Police officers must obtain a search warrant before scouring the contents of a suspect's cell phone unless their safety is in danger, a divided Ohio Supreme Court ruled Tuesday on an issue that appears never to have reached another state high court or the U.S. Supreme Court.
The Ohio high court ruled 5-4 in favor of Antwaun Smith, who was arrested on drug charges after he answered a cell phone call from a crack cocaine user acting as a police informant.
Officers took Smith's cell phone when he was arrested and, acting without a warrant and without his consent, searched it. They found a call history and stored numbers that showed Smith had previously been in contact with the drug user.
Smith was charged with cocaine possession, cocaine trafficking, tampering with evidence and two counts of possession of criminal tools.
During his trial, Smith argued that the evidence obtained through the cell phone search was inadmissible because it violated the constitutional ban on unreasonable search and seizure.
The trial court admitted the call records and phone numbers, citing a 2007 federal court decision that found that a cell phone is similar to a closed container found on a suspect and therefore subject to search without a warrant. Smith was convicted of all charges and sentenced to 12 years in prison.
A state appeals court upheld the trial judge's ruling in a 2-1 decision. The dissenting judge based his opposition on a different federal court case, which found that a cell phone is not a "container" as the term had been used previously.
No U.S. high court precedent
Writing for the majority in Tuesday's ruling, Supreme Court Justice Judith Ann Lanzinger said the only case law available to guide the court appeared to be the conflicting federal court decisions. The U.S. Supreme Court hasn't taken up the issue and there appeared to be no decisions from top-level state courts on the matter, she wrote.
Lanzinger said the majority didn't agree with the state's argument that a cell phone was akin to a closed container.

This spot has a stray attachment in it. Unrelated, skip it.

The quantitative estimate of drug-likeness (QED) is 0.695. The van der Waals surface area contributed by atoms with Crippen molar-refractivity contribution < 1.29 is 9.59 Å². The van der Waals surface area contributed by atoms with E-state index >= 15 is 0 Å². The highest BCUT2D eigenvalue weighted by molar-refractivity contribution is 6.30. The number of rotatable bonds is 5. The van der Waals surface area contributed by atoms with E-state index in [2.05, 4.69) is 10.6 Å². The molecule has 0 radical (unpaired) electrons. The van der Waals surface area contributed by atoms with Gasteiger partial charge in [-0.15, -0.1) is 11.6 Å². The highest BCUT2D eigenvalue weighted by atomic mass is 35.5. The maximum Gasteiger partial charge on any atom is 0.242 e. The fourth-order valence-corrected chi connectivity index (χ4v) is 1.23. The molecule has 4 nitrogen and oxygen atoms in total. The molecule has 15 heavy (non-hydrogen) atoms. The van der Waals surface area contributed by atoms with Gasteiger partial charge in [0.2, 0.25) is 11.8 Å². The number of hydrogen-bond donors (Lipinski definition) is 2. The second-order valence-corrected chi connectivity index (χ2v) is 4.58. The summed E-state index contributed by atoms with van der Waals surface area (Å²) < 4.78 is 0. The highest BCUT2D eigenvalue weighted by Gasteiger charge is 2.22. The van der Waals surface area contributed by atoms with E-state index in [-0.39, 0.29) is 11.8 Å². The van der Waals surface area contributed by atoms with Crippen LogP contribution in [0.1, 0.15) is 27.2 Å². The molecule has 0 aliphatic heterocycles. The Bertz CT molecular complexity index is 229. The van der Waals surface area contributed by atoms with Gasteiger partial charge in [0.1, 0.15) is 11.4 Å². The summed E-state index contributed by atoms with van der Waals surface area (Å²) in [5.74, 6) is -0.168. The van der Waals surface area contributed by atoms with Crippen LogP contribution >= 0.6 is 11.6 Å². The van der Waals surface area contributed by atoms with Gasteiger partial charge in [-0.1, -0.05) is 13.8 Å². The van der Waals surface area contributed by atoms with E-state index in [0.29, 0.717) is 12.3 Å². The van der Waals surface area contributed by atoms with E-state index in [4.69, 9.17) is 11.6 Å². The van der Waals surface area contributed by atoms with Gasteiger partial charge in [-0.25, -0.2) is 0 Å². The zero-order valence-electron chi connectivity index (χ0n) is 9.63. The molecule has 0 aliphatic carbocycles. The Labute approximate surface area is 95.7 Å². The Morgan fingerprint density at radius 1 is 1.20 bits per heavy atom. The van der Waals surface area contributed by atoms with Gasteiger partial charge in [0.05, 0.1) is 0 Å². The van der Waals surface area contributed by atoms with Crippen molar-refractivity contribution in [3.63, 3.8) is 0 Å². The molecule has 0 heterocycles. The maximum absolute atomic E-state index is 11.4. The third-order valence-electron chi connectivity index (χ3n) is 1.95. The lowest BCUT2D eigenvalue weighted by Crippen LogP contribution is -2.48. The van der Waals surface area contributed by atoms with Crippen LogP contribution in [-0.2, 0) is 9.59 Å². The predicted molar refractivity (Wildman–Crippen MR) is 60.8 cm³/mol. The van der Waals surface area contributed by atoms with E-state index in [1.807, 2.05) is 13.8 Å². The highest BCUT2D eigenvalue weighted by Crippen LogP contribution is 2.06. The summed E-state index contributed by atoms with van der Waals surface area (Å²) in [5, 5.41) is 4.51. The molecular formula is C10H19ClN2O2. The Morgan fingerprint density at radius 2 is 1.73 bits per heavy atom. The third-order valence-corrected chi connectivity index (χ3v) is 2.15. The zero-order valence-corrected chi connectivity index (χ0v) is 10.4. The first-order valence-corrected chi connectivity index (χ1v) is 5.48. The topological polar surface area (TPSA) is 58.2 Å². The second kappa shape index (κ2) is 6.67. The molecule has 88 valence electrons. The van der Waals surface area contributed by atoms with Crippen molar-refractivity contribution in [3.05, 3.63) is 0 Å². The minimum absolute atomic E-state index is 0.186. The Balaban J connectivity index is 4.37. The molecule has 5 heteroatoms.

"We do not agree with this comparison, which ignores the unique nature of cell phones," Lanzinger wrote. "Objects falling under the banner of 'closed container' have traditionally been physical objects capable of holding other physical objects. ... Even the more basic models of modern cell phones are capable of storing a wealth of digitized information wholly unlike any physical object found within a closed container."
Stephen Haller, a Greene County prosecutor, said the court created a new section of law pertaining to cell phones. He said he will decide within two weeks whether to appeal the decision to the U.S. Supreme Court.
"I'm disappointed with this razor-thin 4-3 decision," Haller said. "The majority here has announced this broad, sweeping new Fourth Amendment rule that basically is at odds with decisions of other courts."
Smith's attorney and the American Civil Liberties Union of Ohio, which described Tuesday's ruling as a landmark case, said the law needs to account for technological advances.
"People keep their e-mail, text messages, personal and work schedules, pictures, and so much more on their cell phones," Craig Jaquith, Smith's attorney, said in a statement. "I can't imagine that any cell phone user in Ohio would want the police to have access to that sort of personal information without a warrant. Today, the Ohio Supreme Court properly brought the Fourth Amendment into the 21st century."
Justice Robert R. Cupp wrote the dissenting opinion. He argued that the contents of a cell phone are similar to a traditional address book and therefore open to search without a warrant when obtained during an arrest. He said the majority "needlessly theorized" about what a cell phone is capable of doing and the data it can store.